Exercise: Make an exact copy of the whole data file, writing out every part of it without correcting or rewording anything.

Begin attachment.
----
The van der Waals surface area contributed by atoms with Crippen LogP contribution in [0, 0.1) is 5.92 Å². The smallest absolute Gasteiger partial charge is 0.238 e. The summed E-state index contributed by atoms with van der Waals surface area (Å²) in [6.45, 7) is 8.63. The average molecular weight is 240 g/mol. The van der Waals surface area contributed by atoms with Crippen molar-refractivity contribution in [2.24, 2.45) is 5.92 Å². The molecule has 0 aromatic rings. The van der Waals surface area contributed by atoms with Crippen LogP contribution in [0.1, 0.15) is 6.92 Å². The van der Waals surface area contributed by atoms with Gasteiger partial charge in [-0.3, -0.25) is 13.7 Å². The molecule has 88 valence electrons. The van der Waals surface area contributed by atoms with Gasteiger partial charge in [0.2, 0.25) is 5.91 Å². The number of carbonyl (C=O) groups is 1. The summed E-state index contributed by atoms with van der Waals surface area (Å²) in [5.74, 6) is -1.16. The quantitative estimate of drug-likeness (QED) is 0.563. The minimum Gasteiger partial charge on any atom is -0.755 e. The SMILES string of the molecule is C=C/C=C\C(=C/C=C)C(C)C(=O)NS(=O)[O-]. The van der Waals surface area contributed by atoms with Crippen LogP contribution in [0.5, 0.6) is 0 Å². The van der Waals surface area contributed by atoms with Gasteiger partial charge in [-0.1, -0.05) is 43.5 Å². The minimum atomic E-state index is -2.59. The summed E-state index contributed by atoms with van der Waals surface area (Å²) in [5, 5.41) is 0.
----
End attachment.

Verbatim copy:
The van der Waals surface area contributed by atoms with Crippen LogP contribution in [0, 0.1) is 5.92 Å². The smallest absolute Gasteiger partial charge is 0.238 e. The summed E-state index contributed by atoms with van der Waals surface area (Å²) in [6.45, 7) is 8.63. The average molecular weight is 240 g/mol. The van der Waals surface area contributed by atoms with Crippen molar-refractivity contribution in [2.24, 2.45) is 5.92 Å². The molecule has 0 aromatic rings. The van der Waals surface area contributed by atoms with Crippen LogP contribution in [0.1, 0.15) is 6.92 Å². The van der Waals surface area contributed by atoms with Gasteiger partial charge in [-0.3, -0.25) is 13.7 Å². The molecule has 88 valence electrons. The van der Waals surface area contributed by atoms with Gasteiger partial charge in [0.2, 0.25) is 5.91 Å². The number of carbonyl (C=O) groups is 1. The summed E-state index contributed by atoms with van der Waals surface area (Å²) in [5.74, 6) is -1.16. The quantitative estimate of drug-likeness (QED) is 0.563. The minimum Gasteiger partial charge on any atom is -0.755 e. The SMILES string of the molecule is C=C/C=C\C(=C/C=C)C(C)C(=O)NS(=O)[O-]. The van der Waals surface area contributed by atoms with Crippen LogP contribution in [0.5, 0.6) is 0 Å². The van der Waals surface area contributed by atoms with Gasteiger partial charge in [-0.1, -0.05) is 43.5 Å². The minimum atomic E-state index is -2.59. The summed E-state index contributed by atoms with van der Waals surface area (Å²) in [5, 5.41) is 0.